Tag Archives: church to church

relevant magazine article on my church’s partnership with a haitian church

i was totally stoked to see that relevant magazine published an article about adventures in missions’ church-to-church partnership program, which connects american churches with haitian churches. the article uses my own church as the primary illustration. it’s been so cool to see my church lean into the vision for this thing. we’ve had two teams travel to our partner church already, and three more trips are planned between now and january (construction teams, medical teams, and care-giving teams, all serving under the vision and leadership of the partner church pastor).

here’s a taste of the article:

Pastor Edouard Clerhomme and Pastor Ed Noble likely never would have met if an earthquake hadn’t filled Haiti’s streets with rubble. But now the relationship between them and the churches they lead is growing into something that has life beyond the tragedy.

In late May, Noble, the pastor of Journey Community Church in La Mesa, Calif., traveled to Haiti with a group of ministry bloggers to help kick off the Church-to-Church Program through which interdenominational missions organization Adventures in Missions (AIM) is facilitating direct partnerships between churches in Haiti and churches in America.

As they met Haitian pastors already in AIM’s network of trustworthy pastors and churches, Noble and Mark Oestreicher, a speaker, author and consultant from his congregation, were hoping to find the church that Journey Church could partner with.

By the last day of the visit, they still hadn’t met a pastor who felt like the right fit. Yet they had a sense about Clerhomme and were hopeful as they headed to their meeting with him. “Our meeting was stunning,” Oestreicher says. “It was one of those rare moments where God’s presence was obvious.”

click here for the rest of the article.

click here for more info on aim’s church-to-church program.

click here to see my church’s “journey in haiti” blog.

youth leaders and church leaders: interested in exploring a trip to haiti?

i’m so glad i took adam mclane to haiti this past february. i’m glad because i really enjoy him as a friend, and it was great to spend that week with him. but it’s much more than that — adam was clearly moved on our trip, and followed up by taking a 2nd trip this summer, with a random crew of peeps he recruited via social media (as only adam would do).

but now’s he’s at it again. adam wants to take 10 – 15 youth leaders and church leaders on a trip to port-au-prince, december 26 – january 1. he’s specifically hoping to include people on the trip who are either considering taking a group (but want to check it out first), or are considering a church partnership.

here’s adam with a few details:

i couldn’t encourage you to go more strongly. my church has a church partnership that has already been so wonderful for both churches (in fact, my church has a team in haiti at this moment!).

if you’re interested, contact adam: facebook, flickr, website contact page, twitter, or walk into the freakin’ ys office and let him show you the bullet hole in his window.

meet geftay and john, or, why people give

i think i miscalculated something. please hear me on this: what i’m about to explain is not an attempt to guilt anyone or manipulate. i thought about how i should write about this, and realized that my blog isn’t about spin, and that i should just say what’s on my mind. so here it is, my miscalculation…

i thought it would be super easy to raise $35,000 for AIM’s church to church program. i think (and thought) it’s such a unique and revolutionary approach to long-term help for haiti. and i think (and thought) people would be quickly “in” on helping finance that kind of thing, particularly when the funds we were trying to generate are for the express purpose of providing the salaries of a few haitian church leaders.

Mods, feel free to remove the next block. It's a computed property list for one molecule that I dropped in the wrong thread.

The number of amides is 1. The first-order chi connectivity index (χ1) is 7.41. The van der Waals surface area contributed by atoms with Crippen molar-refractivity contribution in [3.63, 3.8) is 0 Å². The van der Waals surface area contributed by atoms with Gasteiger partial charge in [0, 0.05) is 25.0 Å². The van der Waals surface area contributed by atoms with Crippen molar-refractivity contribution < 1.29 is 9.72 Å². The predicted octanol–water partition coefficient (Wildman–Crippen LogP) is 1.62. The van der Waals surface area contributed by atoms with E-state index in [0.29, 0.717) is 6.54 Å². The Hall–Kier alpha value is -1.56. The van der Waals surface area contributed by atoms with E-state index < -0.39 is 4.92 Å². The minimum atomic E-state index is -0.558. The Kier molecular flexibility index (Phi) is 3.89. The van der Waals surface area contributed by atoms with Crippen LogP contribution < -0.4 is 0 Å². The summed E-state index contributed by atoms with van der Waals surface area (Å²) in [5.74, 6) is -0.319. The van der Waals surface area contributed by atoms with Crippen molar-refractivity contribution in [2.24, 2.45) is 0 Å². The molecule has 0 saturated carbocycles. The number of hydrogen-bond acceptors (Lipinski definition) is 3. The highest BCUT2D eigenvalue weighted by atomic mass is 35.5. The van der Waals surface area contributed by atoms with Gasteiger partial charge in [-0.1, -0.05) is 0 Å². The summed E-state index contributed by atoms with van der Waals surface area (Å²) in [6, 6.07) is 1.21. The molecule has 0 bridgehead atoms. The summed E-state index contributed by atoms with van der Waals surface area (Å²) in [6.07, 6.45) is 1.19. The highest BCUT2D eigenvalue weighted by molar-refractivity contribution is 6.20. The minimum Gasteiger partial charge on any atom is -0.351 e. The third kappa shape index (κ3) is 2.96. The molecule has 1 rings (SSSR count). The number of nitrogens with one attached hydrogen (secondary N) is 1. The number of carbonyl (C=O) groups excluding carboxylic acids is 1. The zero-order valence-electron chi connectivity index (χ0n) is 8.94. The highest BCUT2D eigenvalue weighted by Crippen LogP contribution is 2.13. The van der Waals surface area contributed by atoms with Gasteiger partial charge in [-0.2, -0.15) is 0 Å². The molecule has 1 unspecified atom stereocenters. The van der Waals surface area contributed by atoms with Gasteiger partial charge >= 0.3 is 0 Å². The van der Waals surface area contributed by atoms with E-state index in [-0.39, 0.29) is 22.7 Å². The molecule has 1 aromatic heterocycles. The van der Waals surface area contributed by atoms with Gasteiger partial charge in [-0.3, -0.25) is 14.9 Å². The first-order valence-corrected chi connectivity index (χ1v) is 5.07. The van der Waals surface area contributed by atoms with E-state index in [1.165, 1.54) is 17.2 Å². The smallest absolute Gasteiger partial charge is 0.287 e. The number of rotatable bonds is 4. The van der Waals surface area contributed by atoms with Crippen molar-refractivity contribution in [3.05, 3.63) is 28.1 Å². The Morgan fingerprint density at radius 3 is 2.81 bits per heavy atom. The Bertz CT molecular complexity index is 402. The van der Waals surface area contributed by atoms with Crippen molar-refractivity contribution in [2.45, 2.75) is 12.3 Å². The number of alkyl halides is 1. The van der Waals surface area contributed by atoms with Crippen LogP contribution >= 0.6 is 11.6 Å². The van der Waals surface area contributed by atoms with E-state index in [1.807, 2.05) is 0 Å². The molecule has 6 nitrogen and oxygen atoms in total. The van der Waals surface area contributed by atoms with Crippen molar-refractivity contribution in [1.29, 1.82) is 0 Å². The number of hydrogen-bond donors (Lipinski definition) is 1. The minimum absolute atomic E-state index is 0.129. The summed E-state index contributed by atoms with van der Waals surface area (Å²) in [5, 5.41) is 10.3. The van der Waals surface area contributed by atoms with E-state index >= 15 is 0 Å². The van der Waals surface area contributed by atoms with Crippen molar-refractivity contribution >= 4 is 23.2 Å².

but, man, i miscalculated. so far, our efforts have brought in a total of about $750 (plus a $3500 offering taken at my own church a week ago), even though we’ve had tens of thousands of blog readers and radio listeners hear about it. some of our team think people in the US have “haiti fatigue”. that may be true; but i’ve been very pleased with the response to the church partnership program in terms of interested churches (this was the very successful part of our trip there this past week). and i can already tell that the partnership my own church has formed will be transformational for both churches. so i’m not completely convinced it’s a “haiti fatigue” issue.

what i’m wondering is: did we talk about it in the wrong way?

i was (finally) reading Half the Sky: Turning Oppression into Opportunity for Women Worldwide on the plane ride home sunday (i bought the book on kindle back when it came out, but my wife short-cut me on it, and it fell out of my ‘to read’ cycle). the authors mentioned, at one point, research that shows what people are more likely to give to: the research showed that people will give to a real person who’s story moves them much more than they will give to a program, even if the program is very promising in terms of impacting the lives of hundreds or thousands. and it struck me: we’d talked about the concept of church to church, and how it will bring sustainable change in haiti; but we’d failed to tell the stories of the few church leaders we’re hiring in haiti to run it.

so, let me introduce you to geftay and john, two of the three (the other is samuel, but i didn’t get to know him as well). geftay and john were two of our translators on our first trip to haiti in february. but now, on this return trip, they are basically the haitian hands-and-feet (and heart!) of this program. they’re amazing young leaders, with big hearts and ready smiles. they love the church and their country, and they’re 100% committed to standing in the middle of god’s kingdom flow, god’s restoration work in haiti. every day, geftay and john are working long hours, meeting with haitian church leaders, discerning needs and hearts. they’re the guys who are able to give us the insight on which pastors have a heart for their communities (rather than a heart for building their own kingdoms). they’re leading discipleship groups of haitian pastors. they’re providing leadership for work sites (for groups coming down to help). they have shown absolute integrity, and have proven that they’re not in this for their own gain.